# Numerical Instability in the Gram-Schmidt Algorithm

Numerical Instability in the Gram-Schmidt Algorithm

The Gram–Schmidt process is an algorithm for converting a set of linearly independent vectors into a set of orthonormal vectors with the same span. The classical Gram–Schmidt algorithm is numerically unstable, which means that when implemented on a computer, round-off errors can cause the output vectors to be significantly non-orthogonal. This instability can be improved with a small adjustment to the algorithm. This Demonstration tests the two algorithms on two families of linearly independent vectors. Selecting "diagonal thousandths" tests the algorithm on the vectors that form the columns of the matrix:

1 | 1 | 1 | … | 1 |

1/1000 | 1/1000 | 0 | … | 0 |

1/1000 | 0 | 1/1000 | … | 0 |

⋮ | ⋮ | ⋮ | ⋮ | |

1/1000 | 0 | 0 | … | 1/1000 |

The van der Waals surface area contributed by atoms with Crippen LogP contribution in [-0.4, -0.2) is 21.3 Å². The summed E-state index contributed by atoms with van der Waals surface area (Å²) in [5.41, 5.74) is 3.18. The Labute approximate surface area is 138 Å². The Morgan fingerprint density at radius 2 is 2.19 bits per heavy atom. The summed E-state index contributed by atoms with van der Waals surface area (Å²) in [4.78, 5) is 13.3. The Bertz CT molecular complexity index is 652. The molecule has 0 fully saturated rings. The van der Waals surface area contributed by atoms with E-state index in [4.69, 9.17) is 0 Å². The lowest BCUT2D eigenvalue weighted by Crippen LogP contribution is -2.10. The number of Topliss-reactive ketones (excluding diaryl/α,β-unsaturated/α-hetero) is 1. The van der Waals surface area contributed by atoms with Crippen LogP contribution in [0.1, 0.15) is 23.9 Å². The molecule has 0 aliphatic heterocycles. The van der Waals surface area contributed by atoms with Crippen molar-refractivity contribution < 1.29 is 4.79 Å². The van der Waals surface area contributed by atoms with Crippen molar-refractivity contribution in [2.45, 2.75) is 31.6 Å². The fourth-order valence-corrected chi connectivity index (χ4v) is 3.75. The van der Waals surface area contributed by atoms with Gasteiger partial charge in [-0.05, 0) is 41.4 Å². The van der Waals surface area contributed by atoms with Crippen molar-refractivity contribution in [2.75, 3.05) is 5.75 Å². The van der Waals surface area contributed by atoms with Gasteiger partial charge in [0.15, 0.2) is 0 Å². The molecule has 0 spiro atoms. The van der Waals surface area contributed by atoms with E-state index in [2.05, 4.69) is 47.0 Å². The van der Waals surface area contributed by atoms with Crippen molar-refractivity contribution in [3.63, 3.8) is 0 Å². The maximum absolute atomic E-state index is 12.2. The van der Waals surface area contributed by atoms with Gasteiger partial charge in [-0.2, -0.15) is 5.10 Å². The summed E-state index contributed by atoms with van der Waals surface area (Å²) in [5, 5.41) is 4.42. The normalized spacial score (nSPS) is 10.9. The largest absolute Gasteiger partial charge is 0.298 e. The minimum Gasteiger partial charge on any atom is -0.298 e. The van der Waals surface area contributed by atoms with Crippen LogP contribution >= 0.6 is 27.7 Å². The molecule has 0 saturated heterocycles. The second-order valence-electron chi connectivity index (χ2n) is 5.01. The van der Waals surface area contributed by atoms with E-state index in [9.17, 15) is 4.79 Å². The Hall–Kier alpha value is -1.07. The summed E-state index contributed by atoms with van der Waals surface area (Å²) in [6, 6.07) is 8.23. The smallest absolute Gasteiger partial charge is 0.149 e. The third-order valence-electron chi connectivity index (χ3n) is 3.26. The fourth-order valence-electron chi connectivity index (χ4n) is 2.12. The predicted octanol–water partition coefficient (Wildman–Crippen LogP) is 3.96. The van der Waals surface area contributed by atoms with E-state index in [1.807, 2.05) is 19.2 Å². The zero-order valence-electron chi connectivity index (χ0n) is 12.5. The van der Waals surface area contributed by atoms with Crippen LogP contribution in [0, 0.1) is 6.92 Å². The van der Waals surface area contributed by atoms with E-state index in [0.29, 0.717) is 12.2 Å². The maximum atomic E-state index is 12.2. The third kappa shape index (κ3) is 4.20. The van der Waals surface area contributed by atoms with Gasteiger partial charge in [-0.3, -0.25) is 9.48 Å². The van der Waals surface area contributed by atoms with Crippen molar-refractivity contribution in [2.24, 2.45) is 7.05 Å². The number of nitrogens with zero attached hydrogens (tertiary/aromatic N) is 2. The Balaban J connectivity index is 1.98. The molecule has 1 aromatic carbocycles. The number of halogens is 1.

Selecting "Hilbert matrix" tests the algorithm on the vectors that form the columns of the Hilbert matrix:

n×n

1 | 1/2 | 1/3 | … | 1/n |

1/2 | 1/3 | 1/4 | … | 1/(n+1) |

1/3 | 1/4 | 1/5 | … | 1/(n+2) |

⋮ | ⋮ | ⋮ | ⋮ | |

1/n | 1/(n+1) | 1/(n+2) | … | 1/(2n-1) |

Both of these families of matrices have small but nonzero determinants, an indicator of sorts that their columns are linearly independent, but barely so. Let be the matrix whose columns are the vectors produced by the algorithm. This Demonstration measures the orthogonality of the resulting vectors via the number . The closer this number is to zero, the closer the columns of are to being orthogonal.

Q

I-Q

T

Q

∞

Q

The Mathematica function QRDecomposition produces an orthogonal collection of vectors from a linearly independent one in a highly stable way. The result of this function is shown at the bottom of the pane.